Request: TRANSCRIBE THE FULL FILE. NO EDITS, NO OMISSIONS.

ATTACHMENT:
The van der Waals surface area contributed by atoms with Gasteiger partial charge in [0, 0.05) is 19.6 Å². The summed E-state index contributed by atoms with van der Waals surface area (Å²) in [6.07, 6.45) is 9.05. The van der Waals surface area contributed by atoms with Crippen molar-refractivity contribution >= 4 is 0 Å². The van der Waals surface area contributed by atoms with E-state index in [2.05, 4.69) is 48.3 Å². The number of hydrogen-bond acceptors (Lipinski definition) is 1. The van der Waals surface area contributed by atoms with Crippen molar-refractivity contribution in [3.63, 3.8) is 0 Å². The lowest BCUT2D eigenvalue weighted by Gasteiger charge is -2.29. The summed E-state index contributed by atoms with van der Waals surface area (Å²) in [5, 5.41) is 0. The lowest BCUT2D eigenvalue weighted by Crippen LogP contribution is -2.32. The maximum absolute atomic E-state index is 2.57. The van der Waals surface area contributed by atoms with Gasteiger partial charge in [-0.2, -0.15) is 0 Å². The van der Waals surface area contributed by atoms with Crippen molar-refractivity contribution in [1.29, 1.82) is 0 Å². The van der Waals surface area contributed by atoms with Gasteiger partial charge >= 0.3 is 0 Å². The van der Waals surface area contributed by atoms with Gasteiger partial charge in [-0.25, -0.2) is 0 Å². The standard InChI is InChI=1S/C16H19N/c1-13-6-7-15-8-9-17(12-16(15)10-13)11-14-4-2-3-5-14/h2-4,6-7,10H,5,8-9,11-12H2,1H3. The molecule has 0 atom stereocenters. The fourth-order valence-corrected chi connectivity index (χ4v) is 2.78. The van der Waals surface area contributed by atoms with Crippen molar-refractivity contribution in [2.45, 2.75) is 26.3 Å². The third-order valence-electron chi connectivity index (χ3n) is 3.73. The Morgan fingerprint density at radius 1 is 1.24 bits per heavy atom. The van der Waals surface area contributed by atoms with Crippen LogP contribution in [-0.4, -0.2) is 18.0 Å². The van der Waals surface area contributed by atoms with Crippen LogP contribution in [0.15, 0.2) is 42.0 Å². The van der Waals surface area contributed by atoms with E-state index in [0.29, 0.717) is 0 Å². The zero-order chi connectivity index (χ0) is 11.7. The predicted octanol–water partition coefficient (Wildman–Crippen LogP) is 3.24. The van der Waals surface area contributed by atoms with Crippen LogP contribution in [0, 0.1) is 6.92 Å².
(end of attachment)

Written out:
The van der Waals surface area contributed by atoms with Gasteiger partial charge in [0, 0.05) is 19.6 Å². The summed E-state index contributed by atoms with van der Waals surface area (Å²) in [6.07, 6.45) is 9.05. The van der Waals surface area contributed by atoms with Crippen molar-refractivity contribution >= 4 is 0 Å². The van der Waals surface area contributed by atoms with E-state index in [2.05, 4.69) is 48.3 Å². The number of hydrogen-bond acceptors (Lipinski definition) is 1. The van der Waals surface area contributed by atoms with Crippen molar-refractivity contribution in [3.63, 3.8) is 0 Å². The lowest BCUT2D eigenvalue weighted by Gasteiger charge is -2.29. The summed E-state index contributed by atoms with van der Waals surface area (Å²) in [5, 5.41) is 0. The lowest BCUT2D eigenvalue weighted by Crippen LogP contribution is -2.32. The maximum absolute atomic E-state index is 2.57. The van der Waals surface area contributed by atoms with Gasteiger partial charge in [-0.2, -0.15) is 0 Å². The van der Waals surface area contributed by atoms with Crippen molar-refractivity contribution in [1.29, 1.82) is 0 Å². The van der Waals surface area contributed by atoms with Gasteiger partial charge >= 0.3 is 0 Å². The van der Waals surface area contributed by atoms with Gasteiger partial charge in [-0.25, -0.2) is 0 Å². The standard InChI is InChI=1S/C16H19N/c1-13-6-7-15-8-9-17(12-16(15)10-13)11-14-4-2-3-5-14/h2-4,6-7,10H,5,8-9,11-12H2,1H3. The molecule has 0 atom stereocenters. The fourth-order valence-corrected chi connectivity index (χ4v) is 2.78. The van der Waals surface area contributed by atoms with Crippen molar-refractivity contribution in [2.45, 2.75) is 26.3 Å². The third-order valence-electron chi connectivity index (χ3n) is 3.73. The Morgan fingerprint density at radius 1 is 1.24 bits per heavy atom. The van der Waals surface area contributed by atoms with Crippen LogP contribution in [-0.4, -0.2) is 18.0 Å². The van der Waals surface area contributed by atoms with Crippen LogP contribution in [0.15, 0.2) is 42.0 Å². The van der Waals surface area contributed by atoms with E-state index in [0.29, 0.717) is 0 Å². The zero-order chi connectivity index (χ0) is 11.7. The predicted octanol–water partition coefficient (Wildman–Crippen LogP) is 3.24. The van der Waals surface area contributed by atoms with Crippen LogP contribution in [0, 0.1) is 6.92 Å².